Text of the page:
I was told the planning application will be submitted in March.  So lets look at some details…
Housing…..The scheme contains mostly one and two bed flats with a few 3 bed flats.  Kings House itself is to be broken up into 70 flats, the Grand Avenue-facing 10 storey block behind it is to have 70 flats and 28 flats are planned to go into the six storey block which will front Second Avenue, behind Kings House.  The 168 total means one parking place per flat, even though the likelihood is that over 300 people may  live in these three buildings.
The design of this building has not been greeted with great joy it has to be said.  And I questioned the grey railings on the juliettes outside the building that front the internal balconies.  They are there for “texture” to the design.  But being mostly internal, the balconies will be discreet, unlike the vile bolt-ons we are used to seeing.  I would like balconies to become more useful, more room-sized – proper terraces.  These are standard 3 foot deep only.  Cramped.  On the plus side, the design of the building is not a bells and whistles horror. It is intended to play second fiddle to Kings House itself.  The companion building would be similar.

Replacement 10 storey newbuild fronting Grand Avenue

There are detail issues which need to be looked at carefully when this becomes a planning application.  From the colour of the railings on these balconies to the building regs issue Victorian stair treatments raise.  The gap between cast iron details is too wide and there will need to be a way of making the gap smaller by adding something.
Kings House restoration….A lot of reinstatement is planned, including the original front doors facing the sea which led to the terraced houses behind them.  The chunk facing Grand Avenue was the bit that became the Princes Hotel.What I am NOT keen on is the hard standing planned for the grounds between each of the three buildings.  To my eye it will just be walk-through-worthy.  Not a place to linger and treat as communal outdoor amenity.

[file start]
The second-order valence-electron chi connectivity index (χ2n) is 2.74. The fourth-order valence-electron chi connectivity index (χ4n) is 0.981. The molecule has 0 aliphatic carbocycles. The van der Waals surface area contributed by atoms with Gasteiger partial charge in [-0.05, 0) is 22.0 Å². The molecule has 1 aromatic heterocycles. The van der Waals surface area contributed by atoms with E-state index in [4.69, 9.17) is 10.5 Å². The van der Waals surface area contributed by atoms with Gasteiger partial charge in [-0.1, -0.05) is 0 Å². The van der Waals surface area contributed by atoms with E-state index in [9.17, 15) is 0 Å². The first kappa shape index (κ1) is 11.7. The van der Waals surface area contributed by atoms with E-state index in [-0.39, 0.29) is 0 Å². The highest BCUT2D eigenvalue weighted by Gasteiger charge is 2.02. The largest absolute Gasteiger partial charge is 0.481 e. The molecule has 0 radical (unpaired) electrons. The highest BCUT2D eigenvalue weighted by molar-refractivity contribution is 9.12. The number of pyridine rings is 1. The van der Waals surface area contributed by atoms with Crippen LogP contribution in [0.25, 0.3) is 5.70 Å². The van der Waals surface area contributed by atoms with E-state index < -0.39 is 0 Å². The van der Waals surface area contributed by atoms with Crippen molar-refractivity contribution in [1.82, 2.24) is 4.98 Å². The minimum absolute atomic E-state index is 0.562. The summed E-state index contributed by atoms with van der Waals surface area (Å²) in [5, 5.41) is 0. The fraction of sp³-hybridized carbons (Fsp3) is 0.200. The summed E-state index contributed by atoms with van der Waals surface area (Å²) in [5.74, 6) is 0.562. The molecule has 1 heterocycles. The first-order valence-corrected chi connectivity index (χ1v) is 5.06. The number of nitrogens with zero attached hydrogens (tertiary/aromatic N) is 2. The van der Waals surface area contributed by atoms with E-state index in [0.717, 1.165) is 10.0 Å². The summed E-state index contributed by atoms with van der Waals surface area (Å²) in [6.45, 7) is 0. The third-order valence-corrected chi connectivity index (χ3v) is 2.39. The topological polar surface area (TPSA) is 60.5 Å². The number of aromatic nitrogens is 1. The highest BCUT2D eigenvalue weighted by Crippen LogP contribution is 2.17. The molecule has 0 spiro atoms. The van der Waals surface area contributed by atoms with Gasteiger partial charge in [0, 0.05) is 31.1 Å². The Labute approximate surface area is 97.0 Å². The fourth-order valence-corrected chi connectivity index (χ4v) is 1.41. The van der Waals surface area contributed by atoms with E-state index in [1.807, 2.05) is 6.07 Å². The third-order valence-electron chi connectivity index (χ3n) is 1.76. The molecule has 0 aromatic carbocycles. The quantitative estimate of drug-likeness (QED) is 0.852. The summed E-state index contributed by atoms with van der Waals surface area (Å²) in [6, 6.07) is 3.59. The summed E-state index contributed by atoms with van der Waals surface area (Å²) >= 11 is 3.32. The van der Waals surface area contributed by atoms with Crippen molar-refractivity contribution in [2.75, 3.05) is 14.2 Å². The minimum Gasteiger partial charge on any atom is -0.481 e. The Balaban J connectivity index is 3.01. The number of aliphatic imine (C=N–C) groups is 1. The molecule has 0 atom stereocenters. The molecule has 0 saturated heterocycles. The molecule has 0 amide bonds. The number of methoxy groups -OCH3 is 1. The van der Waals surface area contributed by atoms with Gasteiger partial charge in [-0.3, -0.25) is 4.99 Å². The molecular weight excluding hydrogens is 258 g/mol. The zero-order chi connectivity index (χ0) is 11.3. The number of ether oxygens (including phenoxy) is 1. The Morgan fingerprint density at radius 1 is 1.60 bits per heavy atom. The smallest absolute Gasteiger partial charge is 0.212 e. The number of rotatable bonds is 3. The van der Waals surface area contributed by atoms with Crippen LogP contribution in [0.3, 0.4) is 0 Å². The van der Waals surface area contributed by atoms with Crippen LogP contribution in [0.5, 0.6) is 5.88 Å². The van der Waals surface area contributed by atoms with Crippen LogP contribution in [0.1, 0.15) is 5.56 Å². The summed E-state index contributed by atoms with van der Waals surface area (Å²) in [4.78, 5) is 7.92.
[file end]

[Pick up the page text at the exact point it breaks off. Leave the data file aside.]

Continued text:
Affordable Housing…..Aware that lack of affordable housing is a hot issue, it was to be my first question. Normally a battle royal about affordable housing does not even begin until a registered planning application offering NO affordable housing is challenged by BHCC and the Planning Department demands referral to the District Valuer.  VERY interestingly, these people have been in discussion with the District Valuer since the start of the year – in the interests of “transparency” I was told.  This is a first.  You read it here first!  It means either no planning application in March and more haggling or an application with an agreed amount of affordable housing already agreed with the District Valuer.
Parking…..The existing parking provision is for 140 vehicles and the scheme plans to include 170 parking places which will be underground, beneath the two new buildings behind Kings House.  Nothing can go under Kings House itself.  Only a single level of basement parking is considered feasible due to the tidal groundwater conditions – they have done bore holes!  Given how far from the sea this is, questions DID come to mind about how the King Alfred redevelopment would be able to cope with basement parking or indeed how well the Medina House replacement on Kings Esplanade will similarly be able to block flooding.
Rooftop Garden…..No.  BHCC has been adamant this would not be suitable here.  They asked!
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Concerned with planning, development and the conservation of historic Hove, we actively seek to prevent inappropriate, negligent and abusive redevelopments!